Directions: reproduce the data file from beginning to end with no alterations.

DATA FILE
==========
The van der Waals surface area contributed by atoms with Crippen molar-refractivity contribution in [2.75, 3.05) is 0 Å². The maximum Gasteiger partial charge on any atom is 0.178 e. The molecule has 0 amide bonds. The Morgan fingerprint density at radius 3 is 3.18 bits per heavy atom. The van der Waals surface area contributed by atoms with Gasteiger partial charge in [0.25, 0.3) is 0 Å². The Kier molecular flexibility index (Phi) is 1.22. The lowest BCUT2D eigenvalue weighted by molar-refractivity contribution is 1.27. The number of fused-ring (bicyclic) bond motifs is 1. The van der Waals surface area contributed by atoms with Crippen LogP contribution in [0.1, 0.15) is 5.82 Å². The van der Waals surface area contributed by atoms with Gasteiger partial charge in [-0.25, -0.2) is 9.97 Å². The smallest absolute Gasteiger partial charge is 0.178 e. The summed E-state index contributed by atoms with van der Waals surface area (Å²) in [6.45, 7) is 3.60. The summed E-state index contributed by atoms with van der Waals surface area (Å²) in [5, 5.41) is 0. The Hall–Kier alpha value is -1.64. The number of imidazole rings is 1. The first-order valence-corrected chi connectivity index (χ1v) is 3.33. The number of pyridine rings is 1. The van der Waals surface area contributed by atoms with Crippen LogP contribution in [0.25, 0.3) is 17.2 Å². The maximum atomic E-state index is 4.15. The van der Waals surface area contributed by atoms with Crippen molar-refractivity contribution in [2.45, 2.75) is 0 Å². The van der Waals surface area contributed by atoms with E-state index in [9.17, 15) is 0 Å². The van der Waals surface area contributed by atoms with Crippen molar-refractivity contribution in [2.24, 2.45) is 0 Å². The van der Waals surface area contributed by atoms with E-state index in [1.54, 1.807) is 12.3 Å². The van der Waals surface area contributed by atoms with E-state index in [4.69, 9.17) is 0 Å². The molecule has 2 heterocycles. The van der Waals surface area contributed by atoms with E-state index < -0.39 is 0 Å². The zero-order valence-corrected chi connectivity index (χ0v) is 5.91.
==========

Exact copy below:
The van der Waals surface area contributed by atoms with Crippen molar-refractivity contribution in [2.75, 3.05) is 0 Å². The maximum Gasteiger partial charge on any atom is 0.178 e. The molecule has 0 amide bonds. The Morgan fingerprint density at radius 3 is 3.18 bits per heavy atom. The van der Waals surface area contributed by atoms with Gasteiger partial charge in [0.25, 0.3) is 0 Å². The Kier molecular flexibility index (Phi) is 1.22. The lowest BCUT2D eigenvalue weighted by molar-refractivity contribution is 1.27. The number of fused-ring (bicyclic) bond motifs is 1. The van der Waals surface area contributed by atoms with Crippen LogP contribution in [0.1, 0.15) is 5.82 Å². The van der Waals surface area contributed by atoms with Gasteiger partial charge in [-0.25, -0.2) is 9.97 Å². The smallest absolute Gasteiger partial charge is 0.178 e. The summed E-state index contributed by atoms with van der Waals surface area (Å²) in [6.45, 7) is 3.60. The summed E-state index contributed by atoms with van der Waals surface area (Å²) in [5, 5.41) is 0. The Hall–Kier alpha value is -1.64. The number of imidazole rings is 1. The first-order valence-corrected chi connectivity index (χ1v) is 3.33. The number of pyridine rings is 1. The van der Waals surface area contributed by atoms with Crippen LogP contribution in [0.25, 0.3) is 17.2 Å². The maximum atomic E-state index is 4.15. The van der Waals surface area contributed by atoms with Crippen molar-refractivity contribution in [2.45, 2.75) is 0 Å². The van der Waals surface area contributed by atoms with E-state index in [9.17, 15) is 0 Å². The van der Waals surface area contributed by atoms with Crippen molar-refractivity contribution in [2.24, 2.45) is 0 Å². The van der Waals surface area contributed by atoms with E-state index in [1.54, 1.807) is 12.3 Å². The van der Waals surface area contributed by atoms with E-state index in [4.69, 9.17) is 0 Å². The molecule has 2 heterocycles. The van der Waals surface area contributed by atoms with E-state index < -0.39 is 0 Å². The zero-order valence-corrected chi connectivity index (χ0v) is 5.91.